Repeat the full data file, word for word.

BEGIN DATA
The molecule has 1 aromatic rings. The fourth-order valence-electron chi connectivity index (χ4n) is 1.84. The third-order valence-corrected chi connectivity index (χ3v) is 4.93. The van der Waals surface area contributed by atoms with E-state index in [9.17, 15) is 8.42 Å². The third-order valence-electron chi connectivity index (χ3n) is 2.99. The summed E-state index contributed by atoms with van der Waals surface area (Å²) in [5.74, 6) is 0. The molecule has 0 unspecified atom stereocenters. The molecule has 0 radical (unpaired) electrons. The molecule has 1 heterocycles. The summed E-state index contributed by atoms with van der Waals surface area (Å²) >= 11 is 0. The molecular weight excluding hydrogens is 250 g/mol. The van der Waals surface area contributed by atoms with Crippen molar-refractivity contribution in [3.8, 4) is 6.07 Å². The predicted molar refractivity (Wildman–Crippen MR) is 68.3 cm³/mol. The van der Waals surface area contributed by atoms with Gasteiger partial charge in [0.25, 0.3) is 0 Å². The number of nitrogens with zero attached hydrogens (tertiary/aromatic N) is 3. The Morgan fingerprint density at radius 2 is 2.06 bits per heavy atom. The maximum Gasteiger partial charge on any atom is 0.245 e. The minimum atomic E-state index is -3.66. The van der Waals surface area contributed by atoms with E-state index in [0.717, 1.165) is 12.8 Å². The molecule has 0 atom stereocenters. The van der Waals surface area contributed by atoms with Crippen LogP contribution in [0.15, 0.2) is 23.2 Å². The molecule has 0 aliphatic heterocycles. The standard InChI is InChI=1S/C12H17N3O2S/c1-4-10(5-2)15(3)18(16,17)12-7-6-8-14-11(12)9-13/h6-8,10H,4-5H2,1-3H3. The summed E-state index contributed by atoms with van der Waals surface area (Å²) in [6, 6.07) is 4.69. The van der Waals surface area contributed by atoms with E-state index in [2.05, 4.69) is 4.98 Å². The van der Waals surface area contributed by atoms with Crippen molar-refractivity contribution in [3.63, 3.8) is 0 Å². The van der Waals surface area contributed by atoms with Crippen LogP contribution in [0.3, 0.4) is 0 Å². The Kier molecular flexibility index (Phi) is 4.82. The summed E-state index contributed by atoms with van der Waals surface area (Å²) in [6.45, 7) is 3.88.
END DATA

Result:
The molecule has 1 aromatic rings. The fourth-order valence-electron chi connectivity index (χ4n) is 1.84. The third-order valence-corrected chi connectivity index (χ3v) is 4.93. The van der Waals surface area contributed by atoms with E-state index in [9.17, 15) is 8.42 Å². The third-order valence-electron chi connectivity index (χ3n) is 2.99. The summed E-state index contributed by atoms with van der Waals surface area (Å²) in [5.74, 6) is 0. The molecule has 0 unspecified atom stereocenters. The molecule has 0 radical (unpaired) electrons. The molecule has 1 heterocycles. The summed E-state index contributed by atoms with van der Waals surface area (Å²) >= 11 is 0. The molecular weight excluding hydrogens is 250 g/mol. The van der Waals surface area contributed by atoms with Crippen molar-refractivity contribution in [3.8, 4) is 6.07 Å². The predicted molar refractivity (Wildman–Crippen MR) is 68.3 cm³/mol. The van der Waals surface area contributed by atoms with Gasteiger partial charge in [0.25, 0.3) is 0 Å². The number of nitrogens with zero attached hydrogens (tertiary/aromatic N) is 3. The Morgan fingerprint density at radius 2 is 2.06 bits per heavy atom. The maximum Gasteiger partial charge on any atom is 0.245 e. The minimum atomic E-state index is -3.66. The van der Waals surface area contributed by atoms with E-state index in [0.717, 1.165) is 12.8 Å². The molecule has 0 atom stereocenters. The van der Waals surface area contributed by atoms with Crippen LogP contribution in [0.15, 0.2) is 23.2 Å². The molecule has 0 aliphatic heterocycles. The standard InChI is InChI=1S/C12H17N3O2S/c1-4-10(5-2)15(3)18(16,17)12-7-6-8-14-11(12)9-13/h6-8,10H,4-5H2,1-3H3. The summed E-state index contributed by atoms with van der Waals surface area (Å²) in [6, 6.07) is 4.69. The van der Waals surface area contributed by atoms with E-state index in [2.05, 4.69) is 4.98 Å². The van der Waals surface area contributed by atoms with Crippen molar-refractivity contribution in [3.63, 3.8) is 0 Å². The van der Waals surface area contributed by atoms with Crippen LogP contribution in [0.3, 0.4) is 0 Å². The Kier molecular flexibility index (Phi) is 4.82. The summed E-state index contributed by atoms with van der Waals surface area (Å²) in [6.45, 7) is 3.88.